How to parent: a psychotherapist's view
Psychotherapist Philippa Perry explains how we should shift our childcare focus away from longer term goals to being in the present with them and building an ongoing respectful relationship
Produced and directed by Juliet Riddell. Filmed and edited by Petros Gioumpasis and Richard Topping
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The most important thing between parents and children is their relationship. It's not about a project. Your child is not a project to perfect. You have an ongoing relationship with your child. And your child isn't chores to get through, either. Children need to be seen, first and foremost, as a person and a person to have a relationship with. Nobody really wants to be fixed. People want to be related to, and children are no different.
Psychotherapy isn't just about healing someone who's sick. What it's about is about allowing someone to truly be themselves and let their true self actualise. A psychotherapist acts as a sort of container for her clients so that the clients can tell the psychotherapist absolutely anything. And I would like children to be able to tell their parents absolutely anything. And, I mean, what would you think if you went to see a therapist and they told you not to be silly, or that they'd been talking too much, or that they were unreasonable to have the feelings they have. If we close that down, we're not going to get any more.
It can also be quite dangerous to close things down because, to us, they seem silly. They might say something: I don't like going to auntie's because I don't like the way she cooks the sausages all spicy, or something like that. And you just want to say, well just leave them then. You just want to fix it. But if you say, oh yeah, the sausages are a bit icky, aren't they? What you going to do about that?
Then they'll think, well, I could tell her I don't want any. That's a good idea. Get them to fix the problem rather than go in with a solution straight away. And then they feel able to tell you something like: I don't like the way the piano teacher puts his hand on my leg. Now you really want that information. You really want that information. But if you've closed them down at other times when you've told them they're being silly, they'll not bother share anything filed under icky.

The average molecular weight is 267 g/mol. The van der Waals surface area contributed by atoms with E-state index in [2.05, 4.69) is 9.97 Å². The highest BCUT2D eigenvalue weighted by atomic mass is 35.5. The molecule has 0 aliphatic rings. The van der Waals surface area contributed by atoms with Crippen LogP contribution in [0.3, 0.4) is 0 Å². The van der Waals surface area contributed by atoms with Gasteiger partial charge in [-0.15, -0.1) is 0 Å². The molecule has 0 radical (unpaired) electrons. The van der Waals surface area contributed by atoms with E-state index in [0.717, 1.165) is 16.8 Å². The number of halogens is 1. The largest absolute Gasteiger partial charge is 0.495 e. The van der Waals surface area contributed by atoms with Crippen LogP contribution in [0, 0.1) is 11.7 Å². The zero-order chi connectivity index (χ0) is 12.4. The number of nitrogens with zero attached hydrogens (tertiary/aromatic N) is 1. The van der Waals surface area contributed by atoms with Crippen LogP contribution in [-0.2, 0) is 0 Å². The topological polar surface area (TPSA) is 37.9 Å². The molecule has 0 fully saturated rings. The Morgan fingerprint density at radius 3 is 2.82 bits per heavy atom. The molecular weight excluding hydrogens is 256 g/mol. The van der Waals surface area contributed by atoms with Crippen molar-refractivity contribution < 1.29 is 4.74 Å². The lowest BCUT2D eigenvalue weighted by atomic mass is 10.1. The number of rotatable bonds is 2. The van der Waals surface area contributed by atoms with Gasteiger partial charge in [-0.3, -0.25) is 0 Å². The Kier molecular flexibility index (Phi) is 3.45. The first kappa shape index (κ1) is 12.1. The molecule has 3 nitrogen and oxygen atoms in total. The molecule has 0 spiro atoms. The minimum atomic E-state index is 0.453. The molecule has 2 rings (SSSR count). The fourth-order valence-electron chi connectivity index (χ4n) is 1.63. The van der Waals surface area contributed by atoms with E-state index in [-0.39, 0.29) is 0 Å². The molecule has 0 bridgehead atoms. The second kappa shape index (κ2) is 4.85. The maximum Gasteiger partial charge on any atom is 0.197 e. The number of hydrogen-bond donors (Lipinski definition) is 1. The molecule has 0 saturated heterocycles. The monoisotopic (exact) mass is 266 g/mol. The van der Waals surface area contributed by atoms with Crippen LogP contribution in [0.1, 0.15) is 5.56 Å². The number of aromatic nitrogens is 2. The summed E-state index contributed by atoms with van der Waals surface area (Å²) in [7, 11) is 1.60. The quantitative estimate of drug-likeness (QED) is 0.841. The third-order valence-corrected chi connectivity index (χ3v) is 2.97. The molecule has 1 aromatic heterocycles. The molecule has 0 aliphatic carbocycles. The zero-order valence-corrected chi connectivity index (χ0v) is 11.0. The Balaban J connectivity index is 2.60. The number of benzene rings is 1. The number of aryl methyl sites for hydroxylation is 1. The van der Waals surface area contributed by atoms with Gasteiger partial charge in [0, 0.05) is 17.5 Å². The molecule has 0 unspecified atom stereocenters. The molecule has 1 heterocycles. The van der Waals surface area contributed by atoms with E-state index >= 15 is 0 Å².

The first thing I try and get parents to do is be in the present with their child. So often, we're thinking what has to be done next or rushing to the future or worrying about whether they'll get into university when they're nine years old. We're always off into the future. And it's great. Somebody has to keep an eye on the future. But we need to be present with our child more than that. That's even more important than thinking about the future, is being with them now where they are. Because if you get the present right, the future tends to look after itself more.
Parenting is a relationship. Relationships are ongoing. And when we're having coffee with our friend or something, we don't think, I got that right, I nailed that coffee with that friend. We don't think of relationships like that. And we shouldn't think of our relationships with our children like that. Because we idolise parents, or tend to idolise our parents, if they're cross with us, we immediately go, me bad, even it's not my fault. Like all relationships, you can see where you have misattuned to the other person, where you've got something wrong, or maybe where you lost your temper, blamed them, and it wasn't their fault. I think it's really important to backtrack and say, I got that wrong.
I think it can't help but help the world if people feel secure in themselves. They know what they see. They know what they feel. I think it makes them more generous and more loving in general, which can only be good for the world. People sometimes tell me, but surely we need to toughen our kids up a bit because otherwise, when other people are horrible to them, they won't know how to cope. Believe me, they'll get enough experience of other people being horrible to them.
What they need is a safe haven. Once, a counsellor friend of mine was working with a refugee family, and he was trying to empathise with them for having no home, no permanent home. And one of the kids piped up, oh, we've got a home, we've just got nowhere to put it. And I really want children to feel like this, that home is a safe haven, not a place where they go to get told off.
It isn't massive great big treats that make a great childhood. It isn't the great holidays. It isn't the visits to the theme park. It's our everyday minute interactions. It's honouring bids for attention. It's seeing what they mean. It's helping them express stuff, even when it's different to what we feel. It's that sort of attention and respect. We need to respect our children. An awful lot of horrible things have been done to children in the name of love. I think we need to think more about respect.